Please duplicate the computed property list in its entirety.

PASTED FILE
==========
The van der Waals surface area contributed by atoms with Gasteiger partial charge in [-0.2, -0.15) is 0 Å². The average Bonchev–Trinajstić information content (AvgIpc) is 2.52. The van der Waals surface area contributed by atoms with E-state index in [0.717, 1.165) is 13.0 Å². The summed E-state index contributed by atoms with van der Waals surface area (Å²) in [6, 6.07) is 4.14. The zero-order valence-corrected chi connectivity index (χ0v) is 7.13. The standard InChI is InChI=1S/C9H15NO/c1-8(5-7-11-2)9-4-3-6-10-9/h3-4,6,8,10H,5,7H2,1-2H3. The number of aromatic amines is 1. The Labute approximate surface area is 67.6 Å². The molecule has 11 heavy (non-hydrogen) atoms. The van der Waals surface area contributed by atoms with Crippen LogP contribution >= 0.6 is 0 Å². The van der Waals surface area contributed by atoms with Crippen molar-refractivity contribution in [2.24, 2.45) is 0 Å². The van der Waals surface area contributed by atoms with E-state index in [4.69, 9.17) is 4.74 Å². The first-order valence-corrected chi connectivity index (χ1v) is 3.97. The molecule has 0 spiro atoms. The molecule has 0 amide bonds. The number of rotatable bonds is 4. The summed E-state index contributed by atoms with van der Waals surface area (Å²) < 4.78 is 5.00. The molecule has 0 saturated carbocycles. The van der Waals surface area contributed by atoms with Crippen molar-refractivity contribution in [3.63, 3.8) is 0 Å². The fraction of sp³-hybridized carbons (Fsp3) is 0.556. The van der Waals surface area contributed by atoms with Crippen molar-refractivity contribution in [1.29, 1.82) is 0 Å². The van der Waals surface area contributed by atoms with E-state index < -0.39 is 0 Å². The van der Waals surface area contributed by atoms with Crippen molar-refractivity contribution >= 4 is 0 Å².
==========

The van der Waals surface area contributed by atoms with Gasteiger partial charge in [-0.2, -0.15) is 0 Å². The average Bonchev–Trinajstić information content (AvgIpc) is 2.52. The van der Waals surface area contributed by atoms with E-state index in [0.717, 1.165) is 13.0 Å². The summed E-state index contributed by atoms with van der Waals surface area (Å²) in [6, 6.07) is 4.14. The zero-order valence-corrected chi connectivity index (χ0v) is 7.13. The standard InChI is InChI=1S/C9H15NO/c1-8(5-7-11-2)9-4-3-6-10-9/h3-4,6,8,10H,5,7H2,1-2H3. The number of aromatic amines is 1. The Labute approximate surface area is 67.6 Å². The molecule has 11 heavy (non-hydrogen) atoms. The van der Waals surface area contributed by atoms with Crippen LogP contribution >= 0.6 is 0 Å². The van der Waals surface area contributed by atoms with Crippen molar-refractivity contribution in [2.24, 2.45) is 0 Å². The van der Waals surface area contributed by atoms with E-state index in [4.69, 9.17) is 4.74 Å². The first-order valence-corrected chi connectivity index (χ1v) is 3.97. The molecule has 0 spiro atoms. The molecule has 0 amide bonds. The number of rotatable bonds is 4. The summed E-state index contributed by atoms with van der Waals surface area (Å²) < 4.78 is 5.00. The molecule has 0 saturated carbocycles. The van der Waals surface area contributed by atoms with Crippen molar-refractivity contribution in [3.63, 3.8) is 0 Å². The fraction of sp³-hybridized carbons (Fsp3) is 0.556. The van der Waals surface area contributed by atoms with Crippen molar-refractivity contribution in [1.29, 1.82) is 0 Å². The van der Waals surface area contributed by atoms with E-state index < -0.39 is 0 Å². The van der Waals surface area contributed by atoms with Crippen molar-refractivity contribution >= 4 is 0 Å².